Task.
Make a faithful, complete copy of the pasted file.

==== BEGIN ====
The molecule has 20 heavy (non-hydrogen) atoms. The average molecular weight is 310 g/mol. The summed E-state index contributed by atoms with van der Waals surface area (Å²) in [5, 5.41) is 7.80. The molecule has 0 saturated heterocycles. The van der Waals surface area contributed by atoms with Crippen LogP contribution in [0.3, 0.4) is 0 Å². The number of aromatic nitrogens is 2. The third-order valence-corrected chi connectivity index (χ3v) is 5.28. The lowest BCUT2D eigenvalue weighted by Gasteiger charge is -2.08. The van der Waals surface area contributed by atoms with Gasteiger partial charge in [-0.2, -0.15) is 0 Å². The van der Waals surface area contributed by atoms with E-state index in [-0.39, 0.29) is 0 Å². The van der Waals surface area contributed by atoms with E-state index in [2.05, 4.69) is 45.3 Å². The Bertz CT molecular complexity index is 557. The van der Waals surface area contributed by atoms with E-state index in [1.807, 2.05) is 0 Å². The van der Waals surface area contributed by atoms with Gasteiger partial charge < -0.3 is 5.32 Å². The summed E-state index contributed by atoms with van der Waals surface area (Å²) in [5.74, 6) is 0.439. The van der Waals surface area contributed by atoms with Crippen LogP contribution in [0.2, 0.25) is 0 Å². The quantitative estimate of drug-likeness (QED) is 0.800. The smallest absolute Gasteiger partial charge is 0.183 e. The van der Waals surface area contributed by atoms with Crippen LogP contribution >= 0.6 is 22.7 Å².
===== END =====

The molecule has 20 heavy (non-hydrogen) atoms. The average molecular weight is 310 g/mol. The summed E-state index contributed by atoms with van der Waals surface area (Å²) in [5, 5.41) is 7.80. The molecule has 0 saturated heterocycles. The van der Waals surface area contributed by atoms with Crippen LogP contribution in [0.3, 0.4) is 0 Å². The number of aromatic nitrogens is 2. The third-order valence-corrected chi connectivity index (χ3v) is 5.28. The lowest BCUT2D eigenvalue weighted by Gasteiger charge is -2.08. The van der Waals surface area contributed by atoms with Gasteiger partial charge in [-0.2, -0.15) is 0 Å². The van der Waals surface area contributed by atoms with E-state index in [-0.39, 0.29) is 0 Å². The van der Waals surface area contributed by atoms with E-state index in [2.05, 4.69) is 45.3 Å². The Bertz CT molecular complexity index is 557. The van der Waals surface area contributed by atoms with E-state index in [1.807, 2.05) is 0 Å². The van der Waals surface area contributed by atoms with Gasteiger partial charge < -0.3 is 5.32 Å². The summed E-state index contributed by atoms with van der Waals surface area (Å²) in [5.74, 6) is 0.439. The van der Waals surface area contributed by atoms with Crippen LogP contribution in [0.2, 0.25) is 0 Å². The quantitative estimate of drug-likeness (QED) is 0.800. The smallest absolute Gasteiger partial charge is 0.183 e. The van der Waals surface area contributed by atoms with Crippen LogP contribution >= 0.6 is 22.7 Å².